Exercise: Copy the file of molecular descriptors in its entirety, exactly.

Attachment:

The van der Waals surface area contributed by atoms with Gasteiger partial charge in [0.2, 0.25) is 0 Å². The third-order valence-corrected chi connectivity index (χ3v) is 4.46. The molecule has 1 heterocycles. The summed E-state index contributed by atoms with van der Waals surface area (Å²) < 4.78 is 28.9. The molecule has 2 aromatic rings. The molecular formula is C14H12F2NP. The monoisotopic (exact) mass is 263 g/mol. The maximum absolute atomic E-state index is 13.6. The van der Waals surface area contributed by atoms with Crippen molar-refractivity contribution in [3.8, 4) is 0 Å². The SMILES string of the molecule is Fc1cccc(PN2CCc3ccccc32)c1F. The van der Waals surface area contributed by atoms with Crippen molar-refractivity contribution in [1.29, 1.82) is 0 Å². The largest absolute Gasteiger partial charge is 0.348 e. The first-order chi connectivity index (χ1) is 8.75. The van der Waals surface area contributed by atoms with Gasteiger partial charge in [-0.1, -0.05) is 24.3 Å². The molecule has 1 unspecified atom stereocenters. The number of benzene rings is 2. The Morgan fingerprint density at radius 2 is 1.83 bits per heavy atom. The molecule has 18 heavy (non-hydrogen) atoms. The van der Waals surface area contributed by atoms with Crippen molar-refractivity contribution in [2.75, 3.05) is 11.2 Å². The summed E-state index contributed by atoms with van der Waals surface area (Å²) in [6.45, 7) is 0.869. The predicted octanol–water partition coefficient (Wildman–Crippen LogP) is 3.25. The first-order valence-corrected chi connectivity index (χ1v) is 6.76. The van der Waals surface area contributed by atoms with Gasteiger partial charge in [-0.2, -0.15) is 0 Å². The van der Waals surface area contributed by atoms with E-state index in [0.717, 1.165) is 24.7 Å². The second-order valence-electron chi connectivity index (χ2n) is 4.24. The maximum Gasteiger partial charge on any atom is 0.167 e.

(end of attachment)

The van der Waals surface area contributed by atoms with Gasteiger partial charge in [0.2, 0.25) is 0 Å². The third-order valence-corrected chi connectivity index (χ3v) is 4.46. The molecule has 1 heterocycles. The summed E-state index contributed by atoms with van der Waals surface area (Å²) < 4.78 is 28.9. The molecule has 2 aromatic rings. The molecular formula is C14H12F2NP. The monoisotopic (exact) mass is 263 g/mol. The maximum absolute atomic E-state index is 13.6. The van der Waals surface area contributed by atoms with Crippen molar-refractivity contribution in [3.8, 4) is 0 Å². The SMILES string of the molecule is Fc1cccc(PN2CCc3ccccc32)c1F. The van der Waals surface area contributed by atoms with Crippen molar-refractivity contribution in [1.29, 1.82) is 0 Å². The largest absolute Gasteiger partial charge is 0.348 e. The first-order chi connectivity index (χ1) is 8.75. The van der Waals surface area contributed by atoms with Gasteiger partial charge in [-0.1, -0.05) is 24.3 Å². The molecule has 1 unspecified atom stereocenters. The number of benzene rings is 2. The Morgan fingerprint density at radius 2 is 1.83 bits per heavy atom. The molecule has 18 heavy (non-hydrogen) atoms. The van der Waals surface area contributed by atoms with Crippen molar-refractivity contribution in [2.75, 3.05) is 11.2 Å². The summed E-state index contributed by atoms with van der Waals surface area (Å²) in [6.45, 7) is 0.869. The predicted octanol–water partition coefficient (Wildman–Crippen LogP) is 3.25. The first-order valence-corrected chi connectivity index (χ1v) is 6.76. The van der Waals surface area contributed by atoms with Gasteiger partial charge in [-0.2, -0.15) is 0 Å². The van der Waals surface area contributed by atoms with E-state index in [0.717, 1.165) is 24.7 Å². The second-order valence-electron chi connectivity index (χ2n) is 4.24. The maximum Gasteiger partial charge on any atom is 0.167 e.